Ryan Feltner added a sinker and changed up his slider.

In his 19th start in 20 Major League appearances, with trips to Triple-A Albuquerque in between, Feltner, 26, spent his rookie year harnessing his delivery, learning a new sinker and figuring out how to manipulate his slider. Rockies manager Bud Black and pitching coach Darryl Scott didn’t mind treating Feltner as a student in the Majors on the days between starts, because that student gives way to a fiery competitor.

His sinker had a 5% SwStr% and 57% GB% with his slider at 11% SwStr% (still below league average) and 31% GB%. The slider did drop a bit more in August and September because of less spin, but its results were worse (whiff rate dropping from around 30% to around 20%).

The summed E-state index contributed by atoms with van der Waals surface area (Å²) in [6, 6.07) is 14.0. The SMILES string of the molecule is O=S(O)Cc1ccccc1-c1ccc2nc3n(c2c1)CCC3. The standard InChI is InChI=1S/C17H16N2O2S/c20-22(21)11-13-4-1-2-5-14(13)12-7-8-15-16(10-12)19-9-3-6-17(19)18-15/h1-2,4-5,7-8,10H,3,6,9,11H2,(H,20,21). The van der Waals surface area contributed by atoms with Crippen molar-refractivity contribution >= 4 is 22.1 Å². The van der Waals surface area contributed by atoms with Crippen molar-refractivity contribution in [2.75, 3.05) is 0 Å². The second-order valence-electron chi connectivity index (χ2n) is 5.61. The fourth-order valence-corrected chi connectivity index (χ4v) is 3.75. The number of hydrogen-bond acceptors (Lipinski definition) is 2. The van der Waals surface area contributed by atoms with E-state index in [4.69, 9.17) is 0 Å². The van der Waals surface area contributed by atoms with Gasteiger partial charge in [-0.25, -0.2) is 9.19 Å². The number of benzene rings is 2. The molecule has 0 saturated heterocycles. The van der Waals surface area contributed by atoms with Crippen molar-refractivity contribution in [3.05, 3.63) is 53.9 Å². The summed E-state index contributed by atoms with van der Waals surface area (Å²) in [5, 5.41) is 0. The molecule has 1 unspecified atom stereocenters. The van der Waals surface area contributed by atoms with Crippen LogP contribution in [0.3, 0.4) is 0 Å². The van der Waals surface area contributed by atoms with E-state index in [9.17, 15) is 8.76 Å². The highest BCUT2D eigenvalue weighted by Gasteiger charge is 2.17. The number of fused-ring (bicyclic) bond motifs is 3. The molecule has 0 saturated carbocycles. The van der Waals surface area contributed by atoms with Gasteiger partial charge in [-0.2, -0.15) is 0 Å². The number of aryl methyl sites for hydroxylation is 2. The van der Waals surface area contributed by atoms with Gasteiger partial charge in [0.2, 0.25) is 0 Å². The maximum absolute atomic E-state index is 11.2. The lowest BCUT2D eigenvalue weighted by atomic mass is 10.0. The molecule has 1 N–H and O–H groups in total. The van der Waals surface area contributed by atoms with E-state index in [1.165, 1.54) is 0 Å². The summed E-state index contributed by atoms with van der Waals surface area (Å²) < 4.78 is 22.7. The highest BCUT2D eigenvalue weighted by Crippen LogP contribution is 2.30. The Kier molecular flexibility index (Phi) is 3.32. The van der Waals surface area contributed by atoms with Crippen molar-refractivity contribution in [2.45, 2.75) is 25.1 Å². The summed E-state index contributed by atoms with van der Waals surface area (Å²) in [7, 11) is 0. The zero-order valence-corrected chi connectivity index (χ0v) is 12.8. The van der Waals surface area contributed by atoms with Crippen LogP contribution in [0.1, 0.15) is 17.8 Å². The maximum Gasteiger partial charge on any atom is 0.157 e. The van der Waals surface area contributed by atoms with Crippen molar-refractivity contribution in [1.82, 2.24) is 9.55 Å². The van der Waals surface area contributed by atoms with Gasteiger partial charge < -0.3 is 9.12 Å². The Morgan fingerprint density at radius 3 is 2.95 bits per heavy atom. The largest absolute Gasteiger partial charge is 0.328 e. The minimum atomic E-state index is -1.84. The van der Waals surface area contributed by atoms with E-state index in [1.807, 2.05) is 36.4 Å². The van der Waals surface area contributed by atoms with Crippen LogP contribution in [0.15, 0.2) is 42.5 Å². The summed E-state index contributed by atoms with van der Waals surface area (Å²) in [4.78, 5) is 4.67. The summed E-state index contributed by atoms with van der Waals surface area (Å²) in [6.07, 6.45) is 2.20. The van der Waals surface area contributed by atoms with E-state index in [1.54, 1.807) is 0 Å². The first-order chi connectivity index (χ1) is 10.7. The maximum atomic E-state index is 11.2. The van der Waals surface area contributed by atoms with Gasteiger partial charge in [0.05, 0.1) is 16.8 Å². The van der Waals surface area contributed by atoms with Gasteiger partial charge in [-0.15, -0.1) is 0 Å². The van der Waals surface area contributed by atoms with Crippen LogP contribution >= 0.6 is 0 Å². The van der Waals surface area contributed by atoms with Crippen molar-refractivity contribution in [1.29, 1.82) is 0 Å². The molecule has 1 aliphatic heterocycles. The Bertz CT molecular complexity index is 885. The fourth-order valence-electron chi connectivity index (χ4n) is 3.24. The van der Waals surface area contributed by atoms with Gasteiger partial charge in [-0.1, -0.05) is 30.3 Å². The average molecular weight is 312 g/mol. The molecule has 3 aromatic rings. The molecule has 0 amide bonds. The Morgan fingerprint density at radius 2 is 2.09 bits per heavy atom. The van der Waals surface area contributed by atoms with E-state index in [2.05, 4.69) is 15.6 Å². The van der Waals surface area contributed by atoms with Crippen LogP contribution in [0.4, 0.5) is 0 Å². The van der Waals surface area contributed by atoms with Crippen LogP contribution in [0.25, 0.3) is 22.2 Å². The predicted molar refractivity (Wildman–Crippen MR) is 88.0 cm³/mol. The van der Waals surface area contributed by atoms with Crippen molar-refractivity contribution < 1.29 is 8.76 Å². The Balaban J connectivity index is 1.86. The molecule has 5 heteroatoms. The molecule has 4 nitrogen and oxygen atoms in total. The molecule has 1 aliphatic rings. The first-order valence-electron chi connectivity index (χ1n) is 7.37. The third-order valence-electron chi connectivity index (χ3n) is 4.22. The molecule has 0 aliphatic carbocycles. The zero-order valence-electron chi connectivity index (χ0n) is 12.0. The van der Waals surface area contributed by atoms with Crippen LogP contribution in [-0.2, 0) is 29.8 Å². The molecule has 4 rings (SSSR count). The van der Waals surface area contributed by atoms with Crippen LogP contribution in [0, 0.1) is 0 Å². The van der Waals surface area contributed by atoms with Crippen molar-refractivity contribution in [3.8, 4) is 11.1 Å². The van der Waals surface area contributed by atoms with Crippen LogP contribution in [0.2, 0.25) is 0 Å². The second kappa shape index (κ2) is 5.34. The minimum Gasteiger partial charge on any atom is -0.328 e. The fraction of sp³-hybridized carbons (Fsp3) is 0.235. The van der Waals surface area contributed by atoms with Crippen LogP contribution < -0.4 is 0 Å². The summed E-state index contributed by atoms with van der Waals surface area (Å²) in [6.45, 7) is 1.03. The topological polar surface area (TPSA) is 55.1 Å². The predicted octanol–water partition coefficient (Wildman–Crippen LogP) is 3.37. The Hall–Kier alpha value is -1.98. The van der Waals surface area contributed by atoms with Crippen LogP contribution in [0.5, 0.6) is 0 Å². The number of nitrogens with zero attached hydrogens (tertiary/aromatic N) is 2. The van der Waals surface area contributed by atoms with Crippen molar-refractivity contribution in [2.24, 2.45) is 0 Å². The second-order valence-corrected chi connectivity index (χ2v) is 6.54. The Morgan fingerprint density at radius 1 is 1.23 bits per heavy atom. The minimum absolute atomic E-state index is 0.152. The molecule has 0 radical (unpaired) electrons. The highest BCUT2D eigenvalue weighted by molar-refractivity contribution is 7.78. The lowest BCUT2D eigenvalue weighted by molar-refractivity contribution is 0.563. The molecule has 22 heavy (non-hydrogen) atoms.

Besides the different pitches, he struggled with control after a mid-season back injury. His strikeouts dropped from 8.8 K/9 to 7.2 K/9 and his walk rate went from 2.1 BB/9 to 3.8 BB/9.

Antonio Senzatela is going to be out until May.

With Antonio Senzatela expected to be out until early May because of knee surgery, the Rockies head into the offseason sure of two rotation spots — veterans Kyle Freeland and Germán Márquez.

Jeff, one of the authors of the fantasy baseball guide,The Process, writes for RotoGraphs, The Hardball Times, Rotowire, Baseball America, and BaseballHQ. He has been nominated for two SABR Analytics Research Award for Contemporary Analysis and won it in 2013 in tandem with Bill Petti. He has won four FSWA Awards including on for his Mining the News series. He's won Tout Wars three times, LABR once, and got his first NFBC Main Event win in 2021. Follow him on Twitter @jeffwzimmerman.

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3 months ago

Isn’t a 14 hours time difference effectively a 10 hour time difference? I get what 14 hours means, but when you look at a clock it would only be 10 hours off right?